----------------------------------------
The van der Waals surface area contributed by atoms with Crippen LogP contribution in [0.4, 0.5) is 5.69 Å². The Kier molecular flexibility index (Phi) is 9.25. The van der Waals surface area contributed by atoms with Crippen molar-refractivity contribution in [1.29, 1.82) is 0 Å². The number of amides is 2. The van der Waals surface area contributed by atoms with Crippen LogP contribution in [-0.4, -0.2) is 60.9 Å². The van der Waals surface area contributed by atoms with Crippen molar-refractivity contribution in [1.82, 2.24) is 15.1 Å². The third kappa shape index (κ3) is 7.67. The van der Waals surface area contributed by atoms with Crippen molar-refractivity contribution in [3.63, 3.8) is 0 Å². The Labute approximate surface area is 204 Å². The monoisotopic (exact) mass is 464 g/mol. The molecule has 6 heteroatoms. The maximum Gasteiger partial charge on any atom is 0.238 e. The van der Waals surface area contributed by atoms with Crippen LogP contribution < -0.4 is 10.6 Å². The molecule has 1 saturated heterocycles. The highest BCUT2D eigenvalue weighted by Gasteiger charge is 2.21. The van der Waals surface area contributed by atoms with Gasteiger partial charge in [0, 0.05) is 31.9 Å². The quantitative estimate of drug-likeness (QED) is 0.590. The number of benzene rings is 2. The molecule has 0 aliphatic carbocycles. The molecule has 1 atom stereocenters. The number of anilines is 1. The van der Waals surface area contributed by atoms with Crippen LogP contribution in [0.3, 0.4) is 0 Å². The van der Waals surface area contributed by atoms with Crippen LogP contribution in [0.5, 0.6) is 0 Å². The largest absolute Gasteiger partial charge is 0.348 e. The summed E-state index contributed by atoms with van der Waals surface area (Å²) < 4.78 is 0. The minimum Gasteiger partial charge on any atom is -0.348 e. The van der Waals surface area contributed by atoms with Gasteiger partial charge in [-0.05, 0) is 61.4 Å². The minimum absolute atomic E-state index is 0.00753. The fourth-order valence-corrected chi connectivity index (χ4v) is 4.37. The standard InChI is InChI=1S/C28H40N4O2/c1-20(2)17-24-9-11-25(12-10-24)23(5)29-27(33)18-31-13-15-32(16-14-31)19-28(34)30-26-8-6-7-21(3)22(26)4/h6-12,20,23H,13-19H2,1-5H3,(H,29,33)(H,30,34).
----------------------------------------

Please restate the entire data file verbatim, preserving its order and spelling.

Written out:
The van der Waals surface area contributed by atoms with Crippen LogP contribution in [0.4, 0.5) is 5.69 Å². The Kier molecular flexibility index (Phi) is 9.25. The van der Waals surface area contributed by atoms with Crippen molar-refractivity contribution in [1.29, 1.82) is 0 Å². The number of amides is 2. The van der Waals surface area contributed by atoms with Crippen LogP contribution in [-0.4, -0.2) is 60.9 Å². The van der Waals surface area contributed by atoms with Crippen molar-refractivity contribution in [1.82, 2.24) is 15.1 Å². The third kappa shape index (κ3) is 7.67. The van der Waals surface area contributed by atoms with Crippen molar-refractivity contribution in [3.63, 3.8) is 0 Å². The Labute approximate surface area is 204 Å². The monoisotopic (exact) mass is 464 g/mol. The molecule has 6 heteroatoms. The maximum Gasteiger partial charge on any atom is 0.238 e. The van der Waals surface area contributed by atoms with Crippen LogP contribution < -0.4 is 10.6 Å². The molecule has 1 saturated heterocycles. The highest BCUT2D eigenvalue weighted by Gasteiger charge is 2.21. The van der Waals surface area contributed by atoms with Gasteiger partial charge in [0, 0.05) is 31.9 Å². The quantitative estimate of drug-likeness (QED) is 0.590. The number of benzene rings is 2. The molecule has 0 aliphatic carbocycles. The molecule has 1 atom stereocenters. The number of anilines is 1. The van der Waals surface area contributed by atoms with Crippen LogP contribution in [0.3, 0.4) is 0 Å². The van der Waals surface area contributed by atoms with Crippen LogP contribution in [0.5, 0.6) is 0 Å². The largest absolute Gasteiger partial charge is 0.348 e. The summed E-state index contributed by atoms with van der Waals surface area (Å²) < 4.78 is 0. The minimum Gasteiger partial charge on any atom is -0.348 e. The van der Waals surface area contributed by atoms with Gasteiger partial charge in [-0.05, 0) is 61.4 Å². The minimum absolute atomic E-state index is 0.00753. The fourth-order valence-corrected chi connectivity index (χ4v) is 4.37. The standard InChI is InChI=1S/C28H40N4O2/c1-20(2)17-24-9-11-25(12-10-24)23(5)29-27(33)18-31-13-15-32(16-14-31)19-28(34)30-26-8-6-7-21(3)22(26)4/h6-12,20,23H,13-19H2,1-5H3,(H,29,33)(H,30,34).